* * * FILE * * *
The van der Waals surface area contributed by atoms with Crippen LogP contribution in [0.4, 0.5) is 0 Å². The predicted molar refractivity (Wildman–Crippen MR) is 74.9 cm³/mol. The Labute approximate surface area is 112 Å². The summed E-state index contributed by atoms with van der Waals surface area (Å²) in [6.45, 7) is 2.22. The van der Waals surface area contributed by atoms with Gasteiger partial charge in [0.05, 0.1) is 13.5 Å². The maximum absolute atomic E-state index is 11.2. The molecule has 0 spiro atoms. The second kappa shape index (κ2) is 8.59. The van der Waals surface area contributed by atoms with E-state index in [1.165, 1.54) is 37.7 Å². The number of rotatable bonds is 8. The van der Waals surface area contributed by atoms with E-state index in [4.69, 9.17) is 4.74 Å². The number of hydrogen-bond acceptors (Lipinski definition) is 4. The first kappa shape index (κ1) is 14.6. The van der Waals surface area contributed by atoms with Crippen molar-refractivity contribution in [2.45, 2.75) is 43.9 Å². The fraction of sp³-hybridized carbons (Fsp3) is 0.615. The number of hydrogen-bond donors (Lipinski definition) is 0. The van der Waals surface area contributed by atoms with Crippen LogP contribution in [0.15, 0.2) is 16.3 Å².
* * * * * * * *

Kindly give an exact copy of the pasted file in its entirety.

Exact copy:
The van der Waals surface area contributed by atoms with Crippen LogP contribution in [0.4, 0.5) is 0 Å². The predicted molar refractivity (Wildman–Crippen MR) is 74.9 cm³/mol. The Labute approximate surface area is 112 Å². The summed E-state index contributed by atoms with van der Waals surface area (Å²) in [6.45, 7) is 2.22. The van der Waals surface area contributed by atoms with Gasteiger partial charge in [0.05, 0.1) is 13.5 Å². The maximum absolute atomic E-state index is 11.2. The molecule has 0 spiro atoms. The second kappa shape index (κ2) is 8.59. The van der Waals surface area contributed by atoms with E-state index in [1.165, 1.54) is 37.7 Å². The number of rotatable bonds is 8. The van der Waals surface area contributed by atoms with E-state index in [4.69, 9.17) is 4.74 Å². The number of hydrogen-bond acceptors (Lipinski definition) is 4. The first kappa shape index (κ1) is 14.6. The van der Waals surface area contributed by atoms with Crippen molar-refractivity contribution in [2.45, 2.75) is 43.9 Å². The fraction of sp³-hybridized carbons (Fsp3) is 0.615. The number of hydrogen-bond donors (Lipinski definition) is 0. The van der Waals surface area contributed by atoms with Crippen LogP contribution in [0.15, 0.2) is 16.3 Å².